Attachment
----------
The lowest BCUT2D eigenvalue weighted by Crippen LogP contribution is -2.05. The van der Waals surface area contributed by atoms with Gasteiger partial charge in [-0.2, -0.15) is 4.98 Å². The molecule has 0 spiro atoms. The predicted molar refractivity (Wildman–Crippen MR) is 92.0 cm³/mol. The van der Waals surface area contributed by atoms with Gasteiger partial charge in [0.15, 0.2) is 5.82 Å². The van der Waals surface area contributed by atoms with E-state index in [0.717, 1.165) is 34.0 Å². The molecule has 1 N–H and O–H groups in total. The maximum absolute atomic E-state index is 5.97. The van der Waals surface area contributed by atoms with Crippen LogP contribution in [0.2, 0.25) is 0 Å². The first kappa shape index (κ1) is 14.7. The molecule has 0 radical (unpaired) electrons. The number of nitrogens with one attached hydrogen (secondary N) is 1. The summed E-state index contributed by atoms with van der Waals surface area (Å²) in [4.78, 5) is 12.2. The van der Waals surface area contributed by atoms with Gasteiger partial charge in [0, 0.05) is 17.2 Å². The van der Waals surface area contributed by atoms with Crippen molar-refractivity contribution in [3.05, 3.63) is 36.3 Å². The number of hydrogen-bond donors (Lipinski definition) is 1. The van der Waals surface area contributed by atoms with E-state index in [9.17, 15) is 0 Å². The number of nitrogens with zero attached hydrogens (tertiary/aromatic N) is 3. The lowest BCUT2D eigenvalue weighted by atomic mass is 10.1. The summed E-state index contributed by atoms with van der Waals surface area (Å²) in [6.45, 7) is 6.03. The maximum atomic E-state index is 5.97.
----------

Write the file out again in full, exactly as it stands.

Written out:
The lowest BCUT2D eigenvalue weighted by Crippen LogP contribution is -2.05. The van der Waals surface area contributed by atoms with Gasteiger partial charge in [-0.2, -0.15) is 4.98 Å². The molecule has 0 spiro atoms. The predicted molar refractivity (Wildman–Crippen MR) is 92.0 cm³/mol. The van der Waals surface area contributed by atoms with Gasteiger partial charge in [0.15, 0.2) is 5.82 Å². The van der Waals surface area contributed by atoms with E-state index in [0.717, 1.165) is 34.0 Å². The molecule has 1 N–H and O–H groups in total. The maximum absolute atomic E-state index is 5.97. The van der Waals surface area contributed by atoms with Crippen LogP contribution in [0.2, 0.25) is 0 Å². The first kappa shape index (κ1) is 14.7. The molecule has 0 radical (unpaired) electrons. The number of nitrogens with one attached hydrogen (secondary N) is 1. The summed E-state index contributed by atoms with van der Waals surface area (Å²) in [4.78, 5) is 12.2. The van der Waals surface area contributed by atoms with Gasteiger partial charge in [0, 0.05) is 17.2 Å². The van der Waals surface area contributed by atoms with Crippen molar-refractivity contribution in [3.05, 3.63) is 36.3 Å². The number of hydrogen-bond donors (Lipinski definition) is 1. The van der Waals surface area contributed by atoms with E-state index in [9.17, 15) is 0 Å². The number of nitrogens with zero attached hydrogens (tertiary/aromatic N) is 3. The lowest BCUT2D eigenvalue weighted by atomic mass is 10.1. The summed E-state index contributed by atoms with van der Waals surface area (Å²) in [6.45, 7) is 6.03. The maximum atomic E-state index is 5.97.